The Gift of Time

When my friend Sarai was a kid back in the early 1990’s, she made her mom a special present for Christmas -- a coupon book. There was a coupon for a back rub, another one promising to take the dog on a walk, and one offering breakfast in bed. Each coupon was artfully drawn on lined draft paper and then carefully cut out.

Last fall, Sarai helped her mom clean out the house that her family had lived in for over thirty years and she found the coupons in a box of old photos and report cards. She told me that of all the memorabilia she found, this was the thing that pulled at her heartstrings the hardest.

She wondered aloud what made this little coupon book so special for her mom that she had saved it all these years, to which her mom answered that it had been the promise of special time spent together.

Sarai was so touched by the finding of this little coupon book of moments to be shared, that she made a decision. That December, instead of scrambling to buy gifts for her loved ones, she would offer her family experiences instead.

My friend shared her experiences with me over coffee that next Spring and I was inspired. She emailed me a list of some of the things she had gifted her family, many of which I then did in over the summer months to come with my own family. Each one involved more time than money, and each brought with it a special kind of joy, so with the holiday's fast approaching, I thought I’d share my favorite three with you.

  1. A “Tiny, Perfect Things” Hike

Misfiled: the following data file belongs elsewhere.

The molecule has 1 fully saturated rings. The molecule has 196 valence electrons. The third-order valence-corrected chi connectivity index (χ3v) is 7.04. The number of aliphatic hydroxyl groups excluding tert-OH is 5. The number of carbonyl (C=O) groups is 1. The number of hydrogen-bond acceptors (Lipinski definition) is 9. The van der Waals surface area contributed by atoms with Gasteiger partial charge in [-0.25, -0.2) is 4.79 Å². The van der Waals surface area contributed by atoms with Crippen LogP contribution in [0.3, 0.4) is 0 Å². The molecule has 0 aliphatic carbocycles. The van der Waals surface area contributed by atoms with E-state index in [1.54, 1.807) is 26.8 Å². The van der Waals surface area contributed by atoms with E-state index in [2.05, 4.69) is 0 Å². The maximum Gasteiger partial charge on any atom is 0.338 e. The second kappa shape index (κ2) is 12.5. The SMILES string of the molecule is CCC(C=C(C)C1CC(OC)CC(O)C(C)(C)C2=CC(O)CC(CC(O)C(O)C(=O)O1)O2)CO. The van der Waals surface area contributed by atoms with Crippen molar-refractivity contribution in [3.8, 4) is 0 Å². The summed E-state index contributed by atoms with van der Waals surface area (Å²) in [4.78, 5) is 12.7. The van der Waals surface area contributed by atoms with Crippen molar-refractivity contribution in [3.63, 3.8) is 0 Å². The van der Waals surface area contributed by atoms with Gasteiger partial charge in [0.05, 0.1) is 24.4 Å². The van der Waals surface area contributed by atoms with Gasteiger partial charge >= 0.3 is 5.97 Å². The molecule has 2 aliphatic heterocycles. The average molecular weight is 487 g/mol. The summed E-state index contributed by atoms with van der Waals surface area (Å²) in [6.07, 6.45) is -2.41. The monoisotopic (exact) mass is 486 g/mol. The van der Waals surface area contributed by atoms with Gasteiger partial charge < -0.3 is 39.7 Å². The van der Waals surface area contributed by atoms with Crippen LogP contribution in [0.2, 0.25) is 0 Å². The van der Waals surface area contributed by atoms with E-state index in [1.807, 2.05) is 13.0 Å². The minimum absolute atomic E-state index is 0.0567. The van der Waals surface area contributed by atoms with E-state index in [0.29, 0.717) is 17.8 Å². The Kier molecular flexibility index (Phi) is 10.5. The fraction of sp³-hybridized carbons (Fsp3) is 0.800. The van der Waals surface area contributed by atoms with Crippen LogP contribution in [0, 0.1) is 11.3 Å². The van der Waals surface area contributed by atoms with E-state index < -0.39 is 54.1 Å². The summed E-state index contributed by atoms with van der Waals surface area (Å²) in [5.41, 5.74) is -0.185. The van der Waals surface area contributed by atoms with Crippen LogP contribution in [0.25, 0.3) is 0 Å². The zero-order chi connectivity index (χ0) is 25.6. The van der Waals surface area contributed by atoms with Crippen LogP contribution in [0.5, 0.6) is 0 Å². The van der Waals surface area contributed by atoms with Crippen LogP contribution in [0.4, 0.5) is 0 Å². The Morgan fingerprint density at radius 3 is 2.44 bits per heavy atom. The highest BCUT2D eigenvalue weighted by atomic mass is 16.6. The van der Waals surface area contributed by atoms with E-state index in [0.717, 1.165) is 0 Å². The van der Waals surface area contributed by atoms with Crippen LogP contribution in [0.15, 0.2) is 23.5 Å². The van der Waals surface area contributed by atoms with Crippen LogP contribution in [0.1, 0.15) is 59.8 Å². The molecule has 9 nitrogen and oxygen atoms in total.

Go to your library’s website and reserve “Tiny, Perfect Things” by M.H. Clark. (And I mean now, right now). I am obsessed with this story about a little girl and her grandfather who spend the afternoon noticing all of the small, fascinating things in their neighborhood. I did this “gift of special time” with my five-year-old, and on our hike around the neighborhood, we took pictures of all of the interesting things we were seeing: a spider web, a patch of yellow fungus under a log, a stack of interesting rocks by a creek. Afterward, we shared our pictures on Instagram with family members across the country and had a good laugh when the photo we took of fungus (of all things) turned out to be everybody’s favorite.

  1. The Gift of Giving (casseroles)

Inspired by Sarai and an item on her list she simply called “the gift of giving”, we decided to make ham and cheese breakfast casseroles together as a family for a local homeless shelter. My 11-year-old was in charge -- he researched the recipe and was the boss in the kitchen. I was proud of how seriously he took the task and I know he felt proud when we dropped the casseroles off and the shelter’s program manager thanked him.

  1. PeaceMakers Family Date

Sometimes I feel like we are so busy that we have little time to simply sit down and talk to one another. On this night, after all the running around and the practices and the homework was done, we made a point to sit down at the kitchen table together and to play with our PeaceMakers cards. I was surprised when getting the kids to comply with my plans for the night took zero effort to pull off, though, full disclosure, there was hot chocolate involved.

We shuffled the cards and talked about our favorites. Then we each pulled a card and took turns telling stories about what the card made us think of. I pulled the card, “I ask for what I want and need” and thought how me planning the night was actually me asking for what I was wanting and needing: namely, special time with my family.

In the almost year that has passed since Sarai shared her “coupon book” story with me, her decision to gift experiences to her family has inspired me to create many little moments of connection with my family as well. So as the holiday's fast approach, I thought I would share Sarai's story with you as well.

I just want to make it clear that I am not anti-materialist, but pro connection. For many people, myself included, the act of intentionally buying and receiving gifts can be a source of BIG JOY as well. So if shopping is your thing, go forth and shop my friends, but either way, think about giving the gift of connection.